C = be lucky.

Because seriously, if you earn 11% annual return for the next decade ( and the four decades after that) you are very lucky.

I don't mean to imply funding your own IRA as soon as you start working is a bad idea. It's a great one. And any parent funding their own kid's retirement at the expense of their own is a fool. But the two biggest inputs here are time and luck. And you will need an awful lot of each.

Working for a defense contractor during the Cold War was patriotic in my opinion. Remember when the Soviet Union and the Free World had thousands of nuclear missiles deployed in submarines, bombers, missile silos and mobile missiles, large cities had signs pointing to the best escape route from the city if the threat escalated to the highest level and people were building their own bomb shelters.

I retired just after the Berlin Wall came down and the USSR and its satellite countries broke apart. Since then it is my opinion that the only two wars that were justifiable were the Kuwait War and the Bosnian/Serb war. All of the others should have never been waged and the defense budget should be much smaller today.

@Lurker Carl

I think most people agree with you that 11% real growth is not a reasonable expectation. However, 3% average growth in real global GDP has been a reality for a very long time. That's still exponential!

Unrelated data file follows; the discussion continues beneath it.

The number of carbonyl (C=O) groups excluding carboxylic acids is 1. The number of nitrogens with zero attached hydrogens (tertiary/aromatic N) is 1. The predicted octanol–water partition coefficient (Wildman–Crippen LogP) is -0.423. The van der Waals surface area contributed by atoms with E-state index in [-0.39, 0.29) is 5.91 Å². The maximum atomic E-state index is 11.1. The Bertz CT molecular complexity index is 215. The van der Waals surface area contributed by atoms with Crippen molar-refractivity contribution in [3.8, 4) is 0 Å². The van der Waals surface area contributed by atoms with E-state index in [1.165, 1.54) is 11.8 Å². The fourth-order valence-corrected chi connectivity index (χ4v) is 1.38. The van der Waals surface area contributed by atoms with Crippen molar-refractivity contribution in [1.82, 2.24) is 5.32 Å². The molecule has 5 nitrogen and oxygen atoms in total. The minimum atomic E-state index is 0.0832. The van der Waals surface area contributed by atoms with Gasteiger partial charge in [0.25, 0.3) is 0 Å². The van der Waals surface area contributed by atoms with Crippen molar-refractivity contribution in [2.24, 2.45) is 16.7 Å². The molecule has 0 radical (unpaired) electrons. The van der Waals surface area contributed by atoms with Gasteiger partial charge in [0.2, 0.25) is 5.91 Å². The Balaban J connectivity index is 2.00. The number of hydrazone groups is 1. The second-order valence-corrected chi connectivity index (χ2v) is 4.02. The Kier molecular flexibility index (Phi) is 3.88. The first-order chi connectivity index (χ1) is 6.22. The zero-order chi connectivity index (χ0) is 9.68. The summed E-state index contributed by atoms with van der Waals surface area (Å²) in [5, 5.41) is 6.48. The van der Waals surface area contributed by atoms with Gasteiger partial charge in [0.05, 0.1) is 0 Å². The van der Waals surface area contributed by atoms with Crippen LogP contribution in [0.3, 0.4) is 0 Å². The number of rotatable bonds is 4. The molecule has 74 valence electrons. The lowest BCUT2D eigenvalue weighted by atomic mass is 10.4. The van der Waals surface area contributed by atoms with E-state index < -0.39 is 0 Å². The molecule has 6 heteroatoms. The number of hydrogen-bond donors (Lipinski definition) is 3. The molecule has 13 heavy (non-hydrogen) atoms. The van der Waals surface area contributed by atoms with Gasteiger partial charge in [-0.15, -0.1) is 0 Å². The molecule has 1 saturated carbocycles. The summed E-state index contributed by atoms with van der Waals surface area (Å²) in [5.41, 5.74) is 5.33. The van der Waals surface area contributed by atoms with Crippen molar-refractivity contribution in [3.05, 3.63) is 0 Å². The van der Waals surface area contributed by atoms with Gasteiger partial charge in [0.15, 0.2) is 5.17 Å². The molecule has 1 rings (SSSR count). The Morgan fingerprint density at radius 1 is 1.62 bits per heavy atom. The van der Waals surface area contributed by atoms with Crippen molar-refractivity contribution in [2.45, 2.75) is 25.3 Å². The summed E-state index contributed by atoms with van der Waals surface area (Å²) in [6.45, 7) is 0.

Capital enjoys a risk premium relative to labor, so it _is_ possible for investment returns to outstrip overall growth indefinitely. A 5.5% or 6% real return on stock investments in the coming decades seems like a safe, conservative guess to me. Of course, I'm on the bullish end of the spectrum. Here's the smartest bear on the planet, Bill Gross of PIMCO, making a well-argued case for 4%:

So, 4%? Still exponential! In a pedantic sense, you're right: all exponentials hit a limit eventually. I'd love to hear concretely why you expect the ceiling on human prosperity is imminent.

Correction, Gross argues for 1%. Still exponential!

Old Limey --

I was just teasing you... :)

08graduate - Actively managed portfolios can do better than the S&P500 index fund yet most do not. Active manangement is expensive and a lot of work for an account with few thousand dollars, and no guarantee it will keep up with inflation over 50 years.